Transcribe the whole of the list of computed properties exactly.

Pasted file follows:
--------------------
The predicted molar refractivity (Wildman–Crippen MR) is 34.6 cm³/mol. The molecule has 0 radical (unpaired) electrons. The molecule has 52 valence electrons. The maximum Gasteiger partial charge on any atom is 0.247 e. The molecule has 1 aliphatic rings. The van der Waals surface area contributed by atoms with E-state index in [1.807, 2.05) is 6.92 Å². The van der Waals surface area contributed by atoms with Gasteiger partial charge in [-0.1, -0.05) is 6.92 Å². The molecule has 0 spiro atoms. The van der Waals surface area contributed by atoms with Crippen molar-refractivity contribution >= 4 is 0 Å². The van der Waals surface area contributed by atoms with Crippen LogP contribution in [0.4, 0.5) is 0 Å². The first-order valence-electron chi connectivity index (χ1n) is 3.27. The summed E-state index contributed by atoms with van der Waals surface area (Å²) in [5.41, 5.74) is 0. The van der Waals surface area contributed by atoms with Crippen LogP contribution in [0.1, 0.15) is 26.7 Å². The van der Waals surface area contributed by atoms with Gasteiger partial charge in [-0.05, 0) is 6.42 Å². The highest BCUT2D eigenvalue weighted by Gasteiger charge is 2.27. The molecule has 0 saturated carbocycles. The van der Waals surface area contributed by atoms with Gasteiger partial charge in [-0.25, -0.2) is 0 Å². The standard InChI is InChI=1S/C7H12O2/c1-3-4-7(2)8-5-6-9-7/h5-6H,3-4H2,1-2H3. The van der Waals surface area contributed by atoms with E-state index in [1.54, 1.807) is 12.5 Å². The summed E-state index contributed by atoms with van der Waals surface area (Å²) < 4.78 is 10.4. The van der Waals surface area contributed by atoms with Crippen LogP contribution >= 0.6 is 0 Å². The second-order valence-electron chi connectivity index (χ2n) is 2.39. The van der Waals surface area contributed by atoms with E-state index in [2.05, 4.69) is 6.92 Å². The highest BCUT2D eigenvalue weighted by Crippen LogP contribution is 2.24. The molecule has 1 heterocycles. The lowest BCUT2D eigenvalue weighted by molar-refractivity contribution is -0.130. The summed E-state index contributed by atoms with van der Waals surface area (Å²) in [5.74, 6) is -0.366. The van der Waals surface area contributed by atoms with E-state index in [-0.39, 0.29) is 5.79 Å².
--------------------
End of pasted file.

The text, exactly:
The predicted molar refractivity (Wildman–Crippen MR) is 34.6 cm³/mol. The molecule has 0 radical (unpaired) electrons. The molecule has 52 valence electrons. The maximum Gasteiger partial charge on any atom is 0.247 e. The molecule has 1 aliphatic rings. The van der Waals surface area contributed by atoms with E-state index in [1.807, 2.05) is 6.92 Å². The van der Waals surface area contributed by atoms with Gasteiger partial charge in [-0.1, -0.05) is 6.92 Å². The molecule has 0 spiro atoms. The van der Waals surface area contributed by atoms with Crippen molar-refractivity contribution >= 4 is 0 Å². The van der Waals surface area contributed by atoms with Crippen LogP contribution in [0.4, 0.5) is 0 Å². The first-order valence-electron chi connectivity index (χ1n) is 3.27. The summed E-state index contributed by atoms with van der Waals surface area (Å²) in [5.41, 5.74) is 0. The van der Waals surface area contributed by atoms with Crippen LogP contribution in [0.1, 0.15) is 26.7 Å². The van der Waals surface area contributed by atoms with Gasteiger partial charge in [-0.05, 0) is 6.42 Å². The highest BCUT2D eigenvalue weighted by Gasteiger charge is 2.27. The molecule has 0 saturated carbocycles. The van der Waals surface area contributed by atoms with Gasteiger partial charge in [-0.25, -0.2) is 0 Å². The standard InChI is InChI=1S/C7H12O2/c1-3-4-7(2)8-5-6-9-7/h5-6H,3-4H2,1-2H3. The van der Waals surface area contributed by atoms with E-state index in [1.54, 1.807) is 12.5 Å². The summed E-state index contributed by atoms with van der Waals surface area (Å²) < 4.78 is 10.4. The van der Waals surface area contributed by atoms with Crippen LogP contribution >= 0.6 is 0 Å². The second-order valence-electron chi connectivity index (χ2n) is 2.39. The van der Waals surface area contributed by atoms with E-state index in [2.05, 4.69) is 6.92 Å². The highest BCUT2D eigenvalue weighted by Crippen LogP contribution is 2.24. The molecule has 1 heterocycles. The lowest BCUT2D eigenvalue weighted by molar-refractivity contribution is -0.130. The summed E-state index contributed by atoms with van der Waals surface area (Å²) in [5.74, 6) is -0.366. The van der Waals surface area contributed by atoms with E-state index in [-0.39, 0.29) is 5.79 Å².